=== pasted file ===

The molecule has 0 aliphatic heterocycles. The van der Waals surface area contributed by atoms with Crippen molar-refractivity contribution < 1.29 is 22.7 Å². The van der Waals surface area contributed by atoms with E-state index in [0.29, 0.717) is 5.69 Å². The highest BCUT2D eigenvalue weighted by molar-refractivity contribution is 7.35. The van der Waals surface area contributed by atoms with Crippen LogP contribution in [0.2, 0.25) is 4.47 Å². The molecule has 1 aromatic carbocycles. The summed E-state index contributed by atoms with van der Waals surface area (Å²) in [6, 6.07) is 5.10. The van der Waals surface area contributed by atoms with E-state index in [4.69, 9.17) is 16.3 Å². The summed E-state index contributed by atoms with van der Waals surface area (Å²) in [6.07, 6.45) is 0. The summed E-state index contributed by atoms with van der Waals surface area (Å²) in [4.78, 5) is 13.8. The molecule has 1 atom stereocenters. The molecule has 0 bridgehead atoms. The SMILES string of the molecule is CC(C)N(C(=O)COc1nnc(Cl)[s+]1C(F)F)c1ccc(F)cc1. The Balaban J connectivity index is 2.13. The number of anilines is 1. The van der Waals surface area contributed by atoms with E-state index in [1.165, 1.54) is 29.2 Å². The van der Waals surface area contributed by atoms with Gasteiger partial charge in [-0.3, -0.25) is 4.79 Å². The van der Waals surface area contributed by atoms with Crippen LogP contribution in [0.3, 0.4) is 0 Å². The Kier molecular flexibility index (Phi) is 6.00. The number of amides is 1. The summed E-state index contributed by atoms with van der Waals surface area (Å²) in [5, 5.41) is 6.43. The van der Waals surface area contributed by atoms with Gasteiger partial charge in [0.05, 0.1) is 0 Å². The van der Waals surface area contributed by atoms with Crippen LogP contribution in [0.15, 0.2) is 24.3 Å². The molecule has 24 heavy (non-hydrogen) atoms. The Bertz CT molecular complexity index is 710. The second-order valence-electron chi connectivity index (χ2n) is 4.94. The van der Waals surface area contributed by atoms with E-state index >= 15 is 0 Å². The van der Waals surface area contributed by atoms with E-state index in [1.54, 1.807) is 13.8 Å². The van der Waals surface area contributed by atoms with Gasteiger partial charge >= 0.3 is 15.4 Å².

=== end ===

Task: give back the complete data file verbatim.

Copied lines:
The molecule has 0 aliphatic heterocycles. The van der Waals surface area contributed by atoms with Crippen molar-refractivity contribution < 1.29 is 22.7 Å². The van der Waals surface area contributed by atoms with E-state index in [0.29, 0.717) is 5.69 Å². The highest BCUT2D eigenvalue weighted by molar-refractivity contribution is 7.35. The van der Waals surface area contributed by atoms with Crippen LogP contribution in [0.2, 0.25) is 4.47 Å². The molecule has 1 aromatic carbocycles. The summed E-state index contributed by atoms with van der Waals surface area (Å²) in [6, 6.07) is 5.10. The van der Waals surface area contributed by atoms with E-state index in [4.69, 9.17) is 16.3 Å². The summed E-state index contributed by atoms with van der Waals surface area (Å²) in [6.07, 6.45) is 0. The summed E-state index contributed by atoms with van der Waals surface area (Å²) in [4.78, 5) is 13.8. The molecule has 1 atom stereocenters. The molecule has 0 bridgehead atoms. The SMILES string of the molecule is CC(C)N(C(=O)COc1nnc(Cl)[s+]1C(F)F)c1ccc(F)cc1. The Balaban J connectivity index is 2.13. The number of anilines is 1. The van der Waals surface area contributed by atoms with E-state index in [1.165, 1.54) is 29.2 Å². The van der Waals surface area contributed by atoms with Gasteiger partial charge in [-0.3, -0.25) is 4.79 Å². The van der Waals surface area contributed by atoms with Crippen LogP contribution in [0.3, 0.4) is 0 Å². The Kier molecular flexibility index (Phi) is 6.00. The number of amides is 1. The summed E-state index contributed by atoms with van der Waals surface area (Å²) in [5, 5.41) is 6.43. The van der Waals surface area contributed by atoms with Gasteiger partial charge in [0.05, 0.1) is 0 Å². The van der Waals surface area contributed by atoms with Crippen LogP contribution in [0.15, 0.2) is 24.3 Å². The molecule has 24 heavy (non-hydrogen) atoms. The Bertz CT molecular complexity index is 710. The second-order valence-electron chi connectivity index (χ2n) is 4.94. The van der Waals surface area contributed by atoms with E-state index >= 15 is 0 Å². The van der Waals surface area contributed by atoms with E-state index in [1.54, 1.807) is 13.8 Å². The van der Waals surface area contributed by atoms with Gasteiger partial charge >= 0.3 is 15.4 Å².